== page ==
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Sunday, July 08, 2012


Steve Cole muses: Just thinking to himself about the curious origins of common words.

1. DIVAN, a word for a sofa, comes to Europe from Persian by way of Turkey. The word originally meant any bound collection of pages (such as a few poems) smaller than a book. Then it became an account ledger, and then a government official who used such a ledger during a meeting. The meetings were conducted in a council chamber with a ring of sofas around the edge. Europeans noticed this when visiting Arab countries, Persia, or India. To European visitors, the word "dewan" came to mean first the ledgers and then the officials, and finally the fact that the officials reclined at ease instead of sitting up in rigid-back chairs. (Europeans thought the foreign leaders to be lazy and more concerned with comfort than with getting work done.) From there, it was only one step for the word to mean the furniture itself, rather than the ledger held by the official sitting on it.

2. DOILY, a fancy fringed table napkin placed under a plate, bowl, or glass, was originally the surname of a shop owner in London's Strand district. Around 1720, he found a local weaver who would make a cheap wool cloth that looked quite fancy. It became (for few years) commonly used in clothing, which would then be cheap and rich-looking. In order to impress upper-class customers, he had special napkins made to put under glasses and bowls (so they did not mar the furniture finish) and these were known as Doily napkins, which many people copied. Eventually, the term was shortened to doily.

3. DOLLAR, a unit of currency, comes from the German word thaler, which means valley. In 1516, silver was discovered in the Joachim Valley of Austria, and the local count minted his own coins (as was common at the time). These had the face of Saint Joachim and were known as Joachimthalers or simply thalers. His coins circulated widely under that name, and the term was soon applied to any silver coin of that approximate size. (The size was common as that amount of silver was equal to the gold florin that was the standard currency of the era.) The British colonies in America used Spanish "oros" (silvers) as their standard currency (they did a lot of trade with the Spanish) and those coins were nearly the same size as German or Australian thalers. The Spanish coins displayed a vine wrapped around a column, which produced the dollar sign. For trade, it was common to use a cold chisel to cut a Spanish oro into eight pieces, each of which was close enough to the English shilling that such "bits" became common as small coins.

4. DRAGON, a large reptile with wings (and the ability to spew fire) were common in legends the world over due to the occasional discovery of dinosaur bones. (Homer mentions a drakken in the Illiad.) When firearms were first invented, some of them were called dragons because they spewed fire. Men armed with firearms were sometimes called dragons, a term that eventually was limited to mounted infantry (since the heavy firearms were more easily carried by men on horses), and of course, a mounted infantryman is even today a dragoon.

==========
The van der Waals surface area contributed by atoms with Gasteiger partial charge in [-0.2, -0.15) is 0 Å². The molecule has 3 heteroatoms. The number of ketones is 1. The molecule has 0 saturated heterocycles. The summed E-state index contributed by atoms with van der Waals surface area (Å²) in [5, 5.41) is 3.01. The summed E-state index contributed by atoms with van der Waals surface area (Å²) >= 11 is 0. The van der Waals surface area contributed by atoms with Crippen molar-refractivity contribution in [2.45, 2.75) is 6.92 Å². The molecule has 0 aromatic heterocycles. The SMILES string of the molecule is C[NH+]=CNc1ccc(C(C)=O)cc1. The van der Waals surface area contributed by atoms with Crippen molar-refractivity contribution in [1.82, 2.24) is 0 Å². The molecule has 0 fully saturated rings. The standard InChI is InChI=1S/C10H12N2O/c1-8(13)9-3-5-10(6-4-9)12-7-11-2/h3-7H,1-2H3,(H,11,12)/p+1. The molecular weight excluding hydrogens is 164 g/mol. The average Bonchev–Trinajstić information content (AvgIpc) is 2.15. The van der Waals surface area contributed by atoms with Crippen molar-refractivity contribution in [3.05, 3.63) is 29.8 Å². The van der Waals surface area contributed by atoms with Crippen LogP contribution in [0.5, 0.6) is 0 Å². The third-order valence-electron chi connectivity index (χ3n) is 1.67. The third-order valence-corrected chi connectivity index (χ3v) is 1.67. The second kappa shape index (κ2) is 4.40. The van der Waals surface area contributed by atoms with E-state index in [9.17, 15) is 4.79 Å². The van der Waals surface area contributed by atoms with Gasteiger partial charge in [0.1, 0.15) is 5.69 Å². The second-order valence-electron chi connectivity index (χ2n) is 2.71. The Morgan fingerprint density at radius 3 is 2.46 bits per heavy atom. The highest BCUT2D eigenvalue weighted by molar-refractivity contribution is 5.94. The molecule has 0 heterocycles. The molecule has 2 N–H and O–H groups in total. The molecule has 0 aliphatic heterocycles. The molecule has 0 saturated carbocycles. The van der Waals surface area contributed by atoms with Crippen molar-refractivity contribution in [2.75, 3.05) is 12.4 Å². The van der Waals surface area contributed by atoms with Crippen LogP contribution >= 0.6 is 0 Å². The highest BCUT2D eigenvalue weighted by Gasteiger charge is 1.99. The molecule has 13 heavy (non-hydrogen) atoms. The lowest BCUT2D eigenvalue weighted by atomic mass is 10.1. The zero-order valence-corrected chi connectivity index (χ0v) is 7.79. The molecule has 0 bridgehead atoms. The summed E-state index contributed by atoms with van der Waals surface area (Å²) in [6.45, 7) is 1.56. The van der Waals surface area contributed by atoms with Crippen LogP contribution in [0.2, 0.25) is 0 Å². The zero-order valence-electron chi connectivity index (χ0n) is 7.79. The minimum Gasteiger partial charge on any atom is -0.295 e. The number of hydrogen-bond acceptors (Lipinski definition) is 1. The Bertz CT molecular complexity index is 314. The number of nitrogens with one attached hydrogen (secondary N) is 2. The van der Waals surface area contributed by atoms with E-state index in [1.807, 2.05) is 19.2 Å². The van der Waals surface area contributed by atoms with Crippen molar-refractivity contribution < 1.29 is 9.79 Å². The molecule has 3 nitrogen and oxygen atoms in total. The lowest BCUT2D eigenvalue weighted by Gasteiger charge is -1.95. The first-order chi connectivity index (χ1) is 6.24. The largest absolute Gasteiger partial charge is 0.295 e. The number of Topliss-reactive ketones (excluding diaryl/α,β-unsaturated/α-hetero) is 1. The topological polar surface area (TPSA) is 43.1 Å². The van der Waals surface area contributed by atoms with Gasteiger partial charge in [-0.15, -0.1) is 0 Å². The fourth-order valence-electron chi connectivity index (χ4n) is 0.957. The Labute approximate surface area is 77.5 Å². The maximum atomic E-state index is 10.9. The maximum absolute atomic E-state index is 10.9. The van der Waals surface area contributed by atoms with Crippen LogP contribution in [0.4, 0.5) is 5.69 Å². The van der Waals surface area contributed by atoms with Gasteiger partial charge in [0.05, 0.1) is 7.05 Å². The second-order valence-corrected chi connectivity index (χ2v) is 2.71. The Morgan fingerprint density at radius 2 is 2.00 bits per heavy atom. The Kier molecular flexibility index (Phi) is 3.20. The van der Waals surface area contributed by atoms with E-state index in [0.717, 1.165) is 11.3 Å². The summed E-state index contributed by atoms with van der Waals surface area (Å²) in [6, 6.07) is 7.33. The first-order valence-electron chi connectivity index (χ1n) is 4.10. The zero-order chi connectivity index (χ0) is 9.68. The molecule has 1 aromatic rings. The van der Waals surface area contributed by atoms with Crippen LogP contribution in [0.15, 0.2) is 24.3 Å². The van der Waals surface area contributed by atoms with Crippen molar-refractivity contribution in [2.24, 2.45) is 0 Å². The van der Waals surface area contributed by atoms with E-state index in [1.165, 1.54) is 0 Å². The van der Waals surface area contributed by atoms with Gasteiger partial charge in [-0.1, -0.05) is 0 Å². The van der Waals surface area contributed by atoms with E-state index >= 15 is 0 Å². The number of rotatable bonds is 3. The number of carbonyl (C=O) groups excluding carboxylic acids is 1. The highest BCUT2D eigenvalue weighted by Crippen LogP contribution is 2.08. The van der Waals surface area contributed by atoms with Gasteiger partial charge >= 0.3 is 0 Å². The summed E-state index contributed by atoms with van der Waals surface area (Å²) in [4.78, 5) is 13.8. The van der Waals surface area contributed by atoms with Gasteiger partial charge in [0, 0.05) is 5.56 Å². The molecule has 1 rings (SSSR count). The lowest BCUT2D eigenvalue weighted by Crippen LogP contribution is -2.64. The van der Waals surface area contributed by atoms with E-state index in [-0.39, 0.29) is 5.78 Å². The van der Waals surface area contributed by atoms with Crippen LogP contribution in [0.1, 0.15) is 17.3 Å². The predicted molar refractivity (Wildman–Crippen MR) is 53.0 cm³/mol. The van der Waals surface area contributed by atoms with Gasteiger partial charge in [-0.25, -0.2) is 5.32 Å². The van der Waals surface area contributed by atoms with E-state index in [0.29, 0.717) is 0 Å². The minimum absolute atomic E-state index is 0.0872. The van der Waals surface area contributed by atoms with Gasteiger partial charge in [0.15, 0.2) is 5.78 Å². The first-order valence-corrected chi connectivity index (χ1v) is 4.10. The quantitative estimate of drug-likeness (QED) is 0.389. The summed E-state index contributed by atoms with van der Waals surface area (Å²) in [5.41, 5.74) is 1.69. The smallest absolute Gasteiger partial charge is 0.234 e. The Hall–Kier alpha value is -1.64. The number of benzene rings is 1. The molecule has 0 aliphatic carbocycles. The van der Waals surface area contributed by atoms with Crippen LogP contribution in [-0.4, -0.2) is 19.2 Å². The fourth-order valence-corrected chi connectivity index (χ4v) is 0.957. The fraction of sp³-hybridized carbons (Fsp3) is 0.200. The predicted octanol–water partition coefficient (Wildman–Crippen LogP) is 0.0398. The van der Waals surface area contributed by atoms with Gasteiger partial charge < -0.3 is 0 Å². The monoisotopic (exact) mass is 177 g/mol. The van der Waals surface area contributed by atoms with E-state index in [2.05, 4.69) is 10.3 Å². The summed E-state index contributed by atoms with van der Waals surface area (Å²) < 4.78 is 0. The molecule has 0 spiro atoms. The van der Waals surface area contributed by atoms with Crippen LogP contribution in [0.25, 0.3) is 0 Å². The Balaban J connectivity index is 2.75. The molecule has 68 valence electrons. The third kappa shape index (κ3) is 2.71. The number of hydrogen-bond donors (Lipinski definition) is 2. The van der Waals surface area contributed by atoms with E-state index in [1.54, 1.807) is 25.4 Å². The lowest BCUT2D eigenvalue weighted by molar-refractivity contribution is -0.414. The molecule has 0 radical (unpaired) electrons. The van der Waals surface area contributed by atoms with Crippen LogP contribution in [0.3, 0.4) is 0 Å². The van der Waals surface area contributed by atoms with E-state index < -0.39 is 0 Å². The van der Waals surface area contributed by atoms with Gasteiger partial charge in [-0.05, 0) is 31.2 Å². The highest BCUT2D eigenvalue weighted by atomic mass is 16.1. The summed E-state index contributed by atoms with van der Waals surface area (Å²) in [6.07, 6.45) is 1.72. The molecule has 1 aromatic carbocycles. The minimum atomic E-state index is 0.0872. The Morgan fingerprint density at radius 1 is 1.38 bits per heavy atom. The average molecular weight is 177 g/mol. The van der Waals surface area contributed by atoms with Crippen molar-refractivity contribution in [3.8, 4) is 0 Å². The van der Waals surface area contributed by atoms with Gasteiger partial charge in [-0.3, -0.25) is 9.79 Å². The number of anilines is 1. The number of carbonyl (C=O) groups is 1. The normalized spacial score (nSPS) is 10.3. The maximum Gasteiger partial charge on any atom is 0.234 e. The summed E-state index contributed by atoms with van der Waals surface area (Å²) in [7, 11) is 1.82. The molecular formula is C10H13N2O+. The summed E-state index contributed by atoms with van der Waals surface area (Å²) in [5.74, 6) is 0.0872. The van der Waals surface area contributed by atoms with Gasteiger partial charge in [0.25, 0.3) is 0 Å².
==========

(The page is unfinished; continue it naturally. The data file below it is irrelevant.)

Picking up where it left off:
5. DUMBBELL, a weight used in exercising, comes from dumb (silent) and bell. People noticed that the village or church bell ringer had a very well developed chest and arms, a true "manly man" of great physical prowess. Those who wanted to develop such muscles used a device that simulated the effect with weights (not a bell) in their home (the first exercise machine). As these exercise machines made no noise (at least, they did not ring a bell) they were known as silent bells or dumb bells. The term eventually meant the "free weights" used today.

6. DUNCE, a stupid person, derives from a real person who was anything but stupid, Jon Duns Scotus, a scholar who died in 1308. He was a Franciscan who spent his career contradicting the theories of the Dominicans (mostly Saint Thomas Aquinas). His theories of logic dominated until 1500, when they came to be seen as hair splitting and obstructionist. At this point, opponents of the Scottus School called their ideological foes "Dunsmen" and later "dunces."

7. DUNGEON, a prison area in the basement of a castle or fort, comes (ironically) from the French term donjon which applied not to the castle's basement but to its tallest (or dominant) tower (the one that Englishmen called a keep). The prison cells were in the basement of this tower, which was the best defended part of the castle.

8. EASLE, a stand on which a painting or sign is placed, comes from the Dutch word ezel, which means donkey or ass. To the Dutch, such a stand was a smaller version of the carpenter's horse (or sawhorse), and thus was a donkey.

9. EASTER, the Christian holiday celebrating the resurrection of Christ, comes from the German goddess of spring, Eastre. Every culture in the world (at least where it snowed) had a spring holiday. With plenty of food about to be available, the last of the food stored for winter could be combined with the first new food available to hold a feast, celebrating that the winter was over and that the group had survived the most challenging part of the year. Christians decided that it would be easier to convert pagans if existing pagan holidays were simply converted to the new religion, and it seemed appropriate that the rising of new life in the spring would commemorate the rise of the resurrected Jesus.

10. ECHO, the reflection of sound, comes from the name of a Greek nymph. Zeus (king of the gods) liked to party with with the nymphs, which upset his wife, Hera. She tried to follow him around to keep him out of trouble. He arranged for Echo, a natural chatterbox, to distract Hera with pointless small talk. Eventually catching on, the outraged Hera cursed Echo to wander the world unseen, unable to speak until spoken to, and then only able to repeat the words just spoken.